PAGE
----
Nutritional yeast is a type of deactivated and edible yeast. Ordinarily, it is sold as a yellow nutritional yeast powder or flakes. You can easily find this condiment in vegan stores, heath shop and some pharmacies.
There is a reason why it’s called nutritional yeast. It’s because it’s rich in B-complex vitamins. Sometimes, it’s also available in a fortified state, meaning that it contains even more minerals and vitamins.
In terms of flavour, it carries a nutty taste but also a cheesy ones which vegans crave. You can use it as a topping in a delicious popcorn recipe, mashed potatoes and much more. For instance, I’ve recently used nutritional yeast in this vegan butter bean mash recipe. The result? Creamy with depth of flavour! Keep some nutritional yeast in the kitchen if you ever find yourself doubting the creaminess of your vegan recipe.
substitutes for pine nuts in pesto
There are plenty of substitutes for pine nuts. For instance, you can consider the following:
- cashew nuts – you can use them to make this cashew pesto as well
- pecans – you can also make this fabulous pecan and rocket pesto
- walnuts – also try this walnut and watercress pesto if you’ve got leftover walnuts
- pistachios – excellent substitute, you can also try this classic basil and pistachio recipe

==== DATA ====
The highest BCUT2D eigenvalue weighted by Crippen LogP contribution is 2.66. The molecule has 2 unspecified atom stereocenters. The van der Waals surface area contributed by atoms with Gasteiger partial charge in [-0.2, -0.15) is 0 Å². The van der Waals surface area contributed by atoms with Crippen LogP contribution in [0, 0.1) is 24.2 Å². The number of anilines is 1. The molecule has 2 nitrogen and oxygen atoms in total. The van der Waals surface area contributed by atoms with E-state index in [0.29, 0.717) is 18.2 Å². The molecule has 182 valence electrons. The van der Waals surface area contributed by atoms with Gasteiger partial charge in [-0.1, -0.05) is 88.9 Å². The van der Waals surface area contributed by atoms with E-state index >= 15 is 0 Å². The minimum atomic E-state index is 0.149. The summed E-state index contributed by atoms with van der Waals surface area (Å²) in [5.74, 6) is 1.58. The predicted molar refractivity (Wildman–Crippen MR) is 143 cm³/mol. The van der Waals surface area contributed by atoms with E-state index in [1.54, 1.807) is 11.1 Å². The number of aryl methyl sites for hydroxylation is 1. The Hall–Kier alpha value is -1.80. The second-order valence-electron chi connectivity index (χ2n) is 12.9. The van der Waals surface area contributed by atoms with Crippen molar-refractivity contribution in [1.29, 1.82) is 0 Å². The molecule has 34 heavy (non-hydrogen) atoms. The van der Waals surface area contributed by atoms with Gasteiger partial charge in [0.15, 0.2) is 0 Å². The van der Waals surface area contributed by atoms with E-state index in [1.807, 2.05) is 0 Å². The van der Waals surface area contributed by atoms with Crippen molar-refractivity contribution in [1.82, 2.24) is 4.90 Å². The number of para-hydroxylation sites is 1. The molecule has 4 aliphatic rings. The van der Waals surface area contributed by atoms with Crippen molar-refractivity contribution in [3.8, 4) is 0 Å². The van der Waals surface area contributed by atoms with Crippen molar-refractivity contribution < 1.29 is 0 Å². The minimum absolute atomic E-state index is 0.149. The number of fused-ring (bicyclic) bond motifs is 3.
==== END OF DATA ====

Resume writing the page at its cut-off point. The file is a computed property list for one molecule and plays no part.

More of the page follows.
- chestnuts – although a sweeter alternative to pine nuts, they’re delicious. Take a look at this chestnut pesto
dairy free nut free pesto
If you’ve got nut allergies, you can easily make this a nut free dairy free pesto. Simply omit the pine nuts. Here’s an idea. If you don’t want to use nuts, you can make the dairy free pesto even greener and creamier. All you need is an ripe avocado. It will add a lovely creamy texture to your dairy free pesto. For inspiration, check out this delicious avocado pesto recipe. Without a doubt, it’s one of my favourites.
dairy free pesto pasta salad
Now, if you want total freshness, learn how to make your own fusilli pasta. It cooks in just a couple of minutes. Before you toss it into a salad, let the pasta cool down. Otherwise, the heat might make your salad wilt and it’s going to become soggy.
If you want to keep this recipe low on carbs, then take out the pasta element in the salad. Simple stock up on veggies and add a few butter beans. Then, you’re left with a butter bean salad with avocado, pesto and pumpkin seeds. Sundried tomato pesto makes a great addition!
Did you make a large batch of dairy free pesto? No problem! Here are a few simple pesto recipes which might interest you:
- pesto baked salmon – use the pesto as a rub and bake it with the fish together
- pesto stuffed bread – this is a really easy side dish with an Italian twist to it
Do you have a favourite pesto recipe? How would you put your own twist on this dairy free pesto? Remember to leave a comment below.Print
- 40g (2 cups) fresh basil, washed
- 70g (½ cup) pine nuts
- 3 garlic cloves, peeled
- 30ml (2 tbsp) lemon juice [optional]
- 20g (⅓ cup) nutritional yeast
- 125ml (½ cup) olive oil
- Pulse the basil, pine nuts and garlic in a food processor until finely chopped. You might have to scrape the sides off with a rubber spatula.
- Add the lemon juice and nutritional yeast to the mix and blend until the ingredients are well incorporated.
- Keep the processor running, slowly pour in the olive oil. Scrape the sides if necessary.
- Enjoy with pasta, bread or fish – whatever your heart desires!
- Category: Sauces
- Method: No Cook
- Cuisine: Italian